Scramble for clarity on poles
THOUSANDS of Tasmanian landowners have potentially been unlawfully charged for expensive safety and repair work on their properties, exposing the State Government to claims for compensation, leaked legal advice reveals.
The Government and TasNetworks are now scrambling to resolve the uncertainty surrounding and repairs involving about 65,000 power poles, wires and other electricity assets on private property.
They have been warned to check whether it has been lawful to date to be charging landowners for work such as bushfire prevention, flood repairs and other electrical work.
Recent legal advice to the Government, and a ministerial briefing note reveal such asset ownership and responsibility belongs to TasNetworks unless there is a contrary agreement with the property owner.
The ambiguity involving $250 million-plus worth of private power poles first surfaced last year when some landowners, including a Nubeena farmer with a $10,000 floodrepair bill for a pole and wiring, disputed they owned and were responsible for the assets.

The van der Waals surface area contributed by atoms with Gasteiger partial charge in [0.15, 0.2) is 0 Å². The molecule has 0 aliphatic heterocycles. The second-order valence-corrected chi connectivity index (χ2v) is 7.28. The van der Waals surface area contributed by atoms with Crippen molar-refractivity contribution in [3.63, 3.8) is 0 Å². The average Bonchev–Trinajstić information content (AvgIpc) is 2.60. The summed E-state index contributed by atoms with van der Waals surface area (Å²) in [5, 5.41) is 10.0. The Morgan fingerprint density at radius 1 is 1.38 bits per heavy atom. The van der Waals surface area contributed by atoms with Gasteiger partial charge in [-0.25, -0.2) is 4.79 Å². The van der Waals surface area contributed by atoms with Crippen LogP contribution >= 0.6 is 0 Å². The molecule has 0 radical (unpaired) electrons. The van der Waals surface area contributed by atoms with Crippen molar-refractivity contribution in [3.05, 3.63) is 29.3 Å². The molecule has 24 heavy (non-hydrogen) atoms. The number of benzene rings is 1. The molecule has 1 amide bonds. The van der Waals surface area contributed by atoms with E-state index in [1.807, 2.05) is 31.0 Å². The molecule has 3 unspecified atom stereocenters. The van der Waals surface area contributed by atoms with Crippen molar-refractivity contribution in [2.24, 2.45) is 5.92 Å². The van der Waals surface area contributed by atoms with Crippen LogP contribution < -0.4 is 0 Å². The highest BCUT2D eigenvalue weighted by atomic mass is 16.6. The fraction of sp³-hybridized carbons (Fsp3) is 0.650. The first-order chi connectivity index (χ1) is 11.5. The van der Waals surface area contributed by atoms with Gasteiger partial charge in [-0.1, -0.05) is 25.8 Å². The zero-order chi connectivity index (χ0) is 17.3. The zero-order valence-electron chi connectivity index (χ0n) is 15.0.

It is unclear how many landowners might be affected and how much they have spent.
TasNetworks has notified Consumer Building and Occupational Services, part of the Justice Department, of an infrastructure issue on private land that has been forwarded to landowners and then “rectified” 4170 times since 2012.
CBOS records also show “480 issues are currently being progressed”.
A Justice spokeswoman said the department was continuing to examine the issue.
She said TasNetworks had a program of inspection of all infrastructure that forms part or is connected to its network, including private infrastructure.
She said if TasNetworks identified an issue with infrastructure it did not own it advised CBOS, which then contacted the owner to advise them of the need for maintenance. If an owner does not address a critical safety issue CBOS can direct TasNetworks to disconnect the infrastructure.